Thinking of Thanking

Thinking of Thanking

December 17, 2015 – As children, our sense of holiday cheer is often limited due to a preoccupation with how we can personally and materially benefit from the season of goodwill.

Case in point: I never once sat on Santa’s lap to talk about what my brothers wanted for Christmas.

But sometimes children witness such simple expressions of thoughtfulness that so perfectly embody the spirit of the season that their lessons linger years after the wrapping paper is tossed into the fireplace and Glass Wax stencils become passe.

One cold, wintry morning when I was in elementary school, I remember eating breakfast in our kitchen that my mom always complained was too small for our family. Despite its small size, none of us ever woke up when breakfast wasn’t already underway and she wasn’t helping everyone get their day off to a good start.

My mom was a prototypical, vastly under-appreciated, mid-1960’s stay-at-home mom who took care of her family so well we didn’t even realize just how good our lives were. She made everything seem effortless. Worried about us incessantly but always made sure all her kids were well fed, groomed and properly clothed before each school day began.

Winters could be especially numbing in Canton, Ohio and on days when the gas forced air furnace didn’t seem to put out quite enough BTUs, an open oven door made the otherwise periodically drafty house more comfortable. My flannel pajamas helped but couldn’t fend off all the wintry chill that managed to make its way through the single pane windows of a solid brick house built long before the era of advanced energy efficiency.

On this particular December morning as I shivered my way through my bacon and eggs or oatmeal or whatever hot breakfast she thoughtfully made that morning, my mom suddenly looked out the back window having heard something that startled her.

“Oh no,” she gasped half to herself and half out loud. “Oh no!”

Something was wrong. I didn’t know what it was but it must have been something serious to cause her such distress. I knew that much.

Without warning, she made a mad dash to the closet, deftly grabbing her coat and her plaid scarf which she loosely tied around her head as fast as she could. She kicked off her slippers and plopped her bare feet into her faux fur-trimmed rubber boots and, grabbing something off the draining board as she left, bolted out of the back door with such abandon I thought maybe the garage was on fire.

As she ran down the driveway through snow that must have been a foot deep, arms flailing about and frantically shouting as if hailing a cab during a New York City rush hour and late for an appointment, I did my best to follow her movements to see if I could find out what was causing her such consternation. Making my way around to the dining room toward the front of the house, as I watched through the bay window, I sensed her anxiety abating once it became clear to me what all the commotion had been about.

She almost missed the garbage man.

She smiled and waved as she just barely managed to grab the attention of the bundled-up guy riding on the back of the truck before it moved on to the next house.

But she wasn’t trying to flag them down so desperately because she needed to pass along another bag of egg shells and coffee grounds.

She was afraid she’d miss giving the workers their Christmas gift, a personalized card into which she had placed a few dollars as a token of her appreciation for the dedicated work they performed all year long.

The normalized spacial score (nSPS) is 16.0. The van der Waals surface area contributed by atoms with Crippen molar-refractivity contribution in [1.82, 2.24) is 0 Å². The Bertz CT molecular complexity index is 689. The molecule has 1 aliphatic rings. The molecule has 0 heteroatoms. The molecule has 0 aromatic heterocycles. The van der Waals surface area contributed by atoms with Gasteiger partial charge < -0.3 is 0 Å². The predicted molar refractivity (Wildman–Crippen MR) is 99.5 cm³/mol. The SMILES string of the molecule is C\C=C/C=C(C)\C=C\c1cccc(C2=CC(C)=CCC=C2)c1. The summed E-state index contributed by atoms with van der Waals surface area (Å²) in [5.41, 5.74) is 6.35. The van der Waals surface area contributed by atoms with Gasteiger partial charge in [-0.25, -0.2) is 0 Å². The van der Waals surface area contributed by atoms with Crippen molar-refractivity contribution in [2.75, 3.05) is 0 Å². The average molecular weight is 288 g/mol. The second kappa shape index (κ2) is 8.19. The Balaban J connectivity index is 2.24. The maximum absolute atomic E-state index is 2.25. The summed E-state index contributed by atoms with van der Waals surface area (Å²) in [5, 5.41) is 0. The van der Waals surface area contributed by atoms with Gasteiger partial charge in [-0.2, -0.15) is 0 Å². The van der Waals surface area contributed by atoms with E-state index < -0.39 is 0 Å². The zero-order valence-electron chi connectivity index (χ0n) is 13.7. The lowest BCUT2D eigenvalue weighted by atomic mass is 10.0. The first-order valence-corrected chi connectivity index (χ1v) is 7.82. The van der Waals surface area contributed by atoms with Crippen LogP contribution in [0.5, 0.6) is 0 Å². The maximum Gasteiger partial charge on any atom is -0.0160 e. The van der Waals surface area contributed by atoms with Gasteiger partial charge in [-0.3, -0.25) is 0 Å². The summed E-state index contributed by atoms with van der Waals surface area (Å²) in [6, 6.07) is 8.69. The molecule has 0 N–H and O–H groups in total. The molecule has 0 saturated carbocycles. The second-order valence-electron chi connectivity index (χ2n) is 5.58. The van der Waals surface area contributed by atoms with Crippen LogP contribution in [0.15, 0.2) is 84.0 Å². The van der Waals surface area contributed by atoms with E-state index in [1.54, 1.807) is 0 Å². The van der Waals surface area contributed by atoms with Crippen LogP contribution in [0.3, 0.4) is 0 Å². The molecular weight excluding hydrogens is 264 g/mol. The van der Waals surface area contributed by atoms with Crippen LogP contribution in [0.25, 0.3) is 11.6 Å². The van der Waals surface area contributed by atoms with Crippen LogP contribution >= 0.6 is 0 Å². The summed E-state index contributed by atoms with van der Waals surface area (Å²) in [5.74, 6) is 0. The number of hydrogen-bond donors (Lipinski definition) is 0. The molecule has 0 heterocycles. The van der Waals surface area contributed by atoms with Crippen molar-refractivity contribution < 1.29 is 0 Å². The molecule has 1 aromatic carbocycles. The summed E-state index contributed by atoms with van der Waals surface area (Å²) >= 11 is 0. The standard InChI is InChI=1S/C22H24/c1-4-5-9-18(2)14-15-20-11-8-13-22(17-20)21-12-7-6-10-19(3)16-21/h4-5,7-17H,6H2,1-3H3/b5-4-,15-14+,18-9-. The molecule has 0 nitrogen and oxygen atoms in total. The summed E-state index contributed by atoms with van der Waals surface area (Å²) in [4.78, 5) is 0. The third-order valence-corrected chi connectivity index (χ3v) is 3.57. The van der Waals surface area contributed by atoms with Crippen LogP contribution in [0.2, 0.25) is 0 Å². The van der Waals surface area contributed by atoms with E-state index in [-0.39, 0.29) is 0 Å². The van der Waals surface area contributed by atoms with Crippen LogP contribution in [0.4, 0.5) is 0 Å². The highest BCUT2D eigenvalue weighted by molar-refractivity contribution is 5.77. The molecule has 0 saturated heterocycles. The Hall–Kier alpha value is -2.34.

The garbage man.

Sadly, it never occurred to me that someone whose job it was to haul our garbage every week deserved a present. After all, Christmas was supposed to be about me getting presents.

I don’t know that I’ve ever seen a more genuine smile than the one that grew on that man’s face once he realized why my mom was waving so desperately to stop the truck. I couldn’t tell if he teared up or not but it was obvious this unexpected gift warmed his heart greatly as he joyfully waved back on behalf of the crew in reciprocal appreciation of her thoughtfulness.

When our lives get busy we often forget to thank those who matter and who make our lives so much better.

At our firm, we ALWAYS focus on our mission of helping those who need our help, ALWAYS pledge to do what’s right for the client and strive to ALWAYS express our appreciation for the opportunities they give us to be of service.

So to all the friends, claimants, attorneys, claims professionals, retirees-to-be, industry peers and business partners who continue to place their confidence in us and make our existence possible:



for the Opportunity to Be of Service



to You and Yours

We are humbled by your trust and forever grateful to you for reminding us why we’re here.

Have a terrific holiday and all best wishes for a prosperous 2016.

PS Even though I now live in Southern California where it doesn’t snow and garbage men are now called sanitation workers who pick up trash without leaving their vehicles, I always remember to pass along a token of appreciation to these and the other dedicated professionals who service our home in honor of my late mom and the lesson she didn’t even realize she taught me so many years ago.


3 Responses to “Thinking of Thanking”

  1. Janice Galleher says:

    Lovely story Dan.

    Have a Blessed Christmas. Hope you are in good health.

  2. Deb Johnson says:

    You have touched my heart Dan. God bless you and yours at this most precious time of year.

  3. Dave Roark says:

    Hi Dan:

    Very nice story. Your time growing up in Canton is mentioned relatively often, which is a testament to how great it must have been.

    Warm wishes to you and your family. Merry Christmas and may you enjoy a healthy, prosperous Happy New Year.

    Best, Dave

Finn Financial Group